Given how the Baen brand has evolved over the years,“Baen Books” does not make one think “Lamba and Tiptree-nominated author” but in the 1980s Jim Baen reportedly made a point of looking for good new female authors and his enhusiasm for gay-bashing SF1 had not yet blinded him to works of quality featuring protagonists outside the usual hetrosexual limits. Post-Del Montefication, it may be hard to believe this ever came from Baen, but it did.
And the cover wasn’t even that bad.
Sadly, the font size is just at the limit I can read and the cost was paid in migraines so this took longer to read than I planned for.
Melissa Scott is a Campbell Award winner whose books I probably have not read enough of. I apparently didn’t finish this one on the first go because I found money tucked in amongst the pages, although I must have liked what I did read because I didn’t then sell it. I am also breaking one of my rules because Jo Walton reviewed this in front of a lot more eyeballs then this will attract but when she did there wasn’t an ebook available.
Fourteen centuries before the book opens an interstellar voyage went horribly wrong, marooning the survivors on Orestes and Electra, two inhospitable but technically habitable moons of the gas giant Agamemnon. The colonists prevailed but one of the consequences of the mishap is a harsh and demanding social order, as well as a rich tradition of brutal internecine warfare.
Rather like a certain other series first published by Baen around this time, the moons have come in contact with a galactic community, the Urban Worlds, in comparison to whom the moons seem backward and cruel (not that that stops the Urban Worlders from taking advantage the chance to sell the local advanced weapons). Trade with the Urban Worlds are forcing disruptive economic changes on the moons.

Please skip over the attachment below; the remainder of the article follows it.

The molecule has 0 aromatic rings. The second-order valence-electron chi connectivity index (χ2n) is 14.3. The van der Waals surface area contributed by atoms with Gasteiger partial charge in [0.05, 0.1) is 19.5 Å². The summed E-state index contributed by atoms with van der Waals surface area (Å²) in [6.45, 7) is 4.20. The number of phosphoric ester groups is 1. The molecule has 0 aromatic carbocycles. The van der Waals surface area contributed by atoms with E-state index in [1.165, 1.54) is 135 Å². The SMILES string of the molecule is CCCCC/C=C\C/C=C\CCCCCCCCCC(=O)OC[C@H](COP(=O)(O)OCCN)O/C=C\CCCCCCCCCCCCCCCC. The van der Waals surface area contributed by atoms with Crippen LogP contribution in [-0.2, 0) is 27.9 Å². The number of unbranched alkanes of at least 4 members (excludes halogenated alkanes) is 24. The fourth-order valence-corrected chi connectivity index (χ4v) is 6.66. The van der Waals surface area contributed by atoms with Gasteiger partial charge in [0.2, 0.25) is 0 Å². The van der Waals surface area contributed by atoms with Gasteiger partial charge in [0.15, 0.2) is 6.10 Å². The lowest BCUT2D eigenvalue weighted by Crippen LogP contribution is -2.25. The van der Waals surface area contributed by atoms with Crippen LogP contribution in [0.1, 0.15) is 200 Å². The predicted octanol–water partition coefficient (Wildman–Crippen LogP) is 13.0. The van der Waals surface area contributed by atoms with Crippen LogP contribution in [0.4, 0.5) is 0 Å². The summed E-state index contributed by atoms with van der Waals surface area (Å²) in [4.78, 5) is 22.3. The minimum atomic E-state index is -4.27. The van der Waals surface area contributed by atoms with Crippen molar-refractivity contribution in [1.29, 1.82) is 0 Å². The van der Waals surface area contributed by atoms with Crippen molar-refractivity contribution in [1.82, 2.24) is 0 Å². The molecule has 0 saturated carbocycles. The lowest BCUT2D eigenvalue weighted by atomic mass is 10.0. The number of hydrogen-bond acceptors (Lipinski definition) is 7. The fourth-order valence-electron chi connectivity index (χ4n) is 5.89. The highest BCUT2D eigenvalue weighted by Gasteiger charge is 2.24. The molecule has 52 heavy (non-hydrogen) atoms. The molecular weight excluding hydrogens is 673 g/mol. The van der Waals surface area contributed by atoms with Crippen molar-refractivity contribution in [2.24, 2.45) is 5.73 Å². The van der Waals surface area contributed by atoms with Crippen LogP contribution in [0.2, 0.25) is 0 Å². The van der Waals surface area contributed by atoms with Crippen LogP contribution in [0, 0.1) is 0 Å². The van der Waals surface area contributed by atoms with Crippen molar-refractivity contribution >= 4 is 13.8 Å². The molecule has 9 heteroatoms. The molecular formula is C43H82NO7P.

The locals are not quite as doctrinaire as they used to be; transgressions used to punished with death but now some are punished by declaring the reprobates legally dead, consigning them to an existence not unlike the one lived by the protagonist of Silverberg’s “To See the Invisible Man”, present but willfully ignored, beyond the ken of polite society and consigned to a ghetto whose main protection is that to destroy it would require acknowledging its inhabitants. Trey Maturin, born in the Urban worlds, works as “medium”, an intermediary between the living and dead.
Although for the first third of the book it looks as though a Romeo and Julietesque romance has doomed the rival Kinship Brandr and Halex to a grim future of peace and prosperity, a terrible mishap provides the opportunity for mutual recriminations that very quickly spiral into open warfare between Brandr and Halex. Both sides see the need to import expensive and extremely destructive weapons; unfortunately for Halex, Brandr’s arrive first.
Although Brandr seems to have an unassailable advantage, the handful of surviving Halex still have cards to play; legal shenanigans and bold contravention of custom turn out to be games both sides can play.
[What is it about SF and court cases, anyway?]
Trey’s gender is kept carefully ambiguous, which must have made recording the audiobook that was announced a few years back interesting. What bits they happen to be in possession of isn’t seen as a character defining element by the people of this time and Scott refuses to give in modern expectations.
Fans of military SF might find this a bit frustrating because most of the carnage happens off-stage and not just because a lot of it is of the sort that doesn’t leave eye-witnesses. Violence shapes the choices available but murder and egregious crimes against humanity are not the details the author wants to illuminate.
This is a much better book than it needs to be. The plot itself is pretty basic, a familiar story of ambitious aristocrats leading their clans into a bloody conflict whose main accomplishment is to further undermine a society already crumbling (Given the nature of this society, that would not be such a bad thing if the process didn’t involve so much violent death). The plot almost seems an excuse to present the world building, the odd to ours eyes cultures of the two moons and the hints we get about the galaxy beyond.
- I can and will supply quotations if provoked.